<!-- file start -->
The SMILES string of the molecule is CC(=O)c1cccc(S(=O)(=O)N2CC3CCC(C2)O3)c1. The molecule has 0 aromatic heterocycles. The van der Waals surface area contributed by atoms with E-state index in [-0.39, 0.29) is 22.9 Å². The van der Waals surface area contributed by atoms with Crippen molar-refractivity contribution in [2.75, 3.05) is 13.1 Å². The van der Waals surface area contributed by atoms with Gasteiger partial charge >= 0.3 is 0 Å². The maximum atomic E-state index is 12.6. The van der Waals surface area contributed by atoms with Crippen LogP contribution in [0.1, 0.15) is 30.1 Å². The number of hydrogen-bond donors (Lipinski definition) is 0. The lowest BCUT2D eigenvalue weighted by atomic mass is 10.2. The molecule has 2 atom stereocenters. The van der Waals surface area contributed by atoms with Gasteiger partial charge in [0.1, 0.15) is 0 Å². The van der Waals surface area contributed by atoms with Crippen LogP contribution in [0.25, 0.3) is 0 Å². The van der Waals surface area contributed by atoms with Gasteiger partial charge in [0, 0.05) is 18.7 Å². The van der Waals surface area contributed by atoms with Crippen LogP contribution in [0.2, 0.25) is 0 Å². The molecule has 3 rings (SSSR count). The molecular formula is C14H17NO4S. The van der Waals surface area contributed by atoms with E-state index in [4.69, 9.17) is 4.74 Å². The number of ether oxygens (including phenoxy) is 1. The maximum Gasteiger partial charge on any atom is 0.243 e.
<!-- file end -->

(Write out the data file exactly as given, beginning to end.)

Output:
The SMILES string of the molecule is CC(=O)c1cccc(S(=O)(=O)N2CC3CCC(C2)O3)c1. The molecule has 0 aromatic heterocycles. The van der Waals surface area contributed by atoms with E-state index in [-0.39, 0.29) is 22.9 Å². The van der Waals surface area contributed by atoms with Crippen molar-refractivity contribution in [2.75, 3.05) is 13.1 Å². The van der Waals surface area contributed by atoms with Gasteiger partial charge >= 0.3 is 0 Å². The maximum atomic E-state index is 12.6. The van der Waals surface area contributed by atoms with Crippen LogP contribution in [0.1, 0.15) is 30.1 Å². The number of hydrogen-bond donors (Lipinski definition) is 0. The lowest BCUT2D eigenvalue weighted by atomic mass is 10.2. The molecule has 2 atom stereocenters. The van der Waals surface area contributed by atoms with Gasteiger partial charge in [0.1, 0.15) is 0 Å². The van der Waals surface area contributed by atoms with Crippen LogP contribution in [0.25, 0.3) is 0 Å². The van der Waals surface area contributed by atoms with Gasteiger partial charge in [0, 0.05) is 18.7 Å². The van der Waals surface area contributed by atoms with Crippen LogP contribution in [0.2, 0.25) is 0 Å². The molecule has 3 rings (SSSR count). The molecular formula is C14H17NO4S. The van der Waals surface area contributed by atoms with E-state index in [4.69, 9.17) is 4.74 Å². The number of ether oxygens (including phenoxy) is 1. The maximum Gasteiger partial charge on any atom is 0.243 e.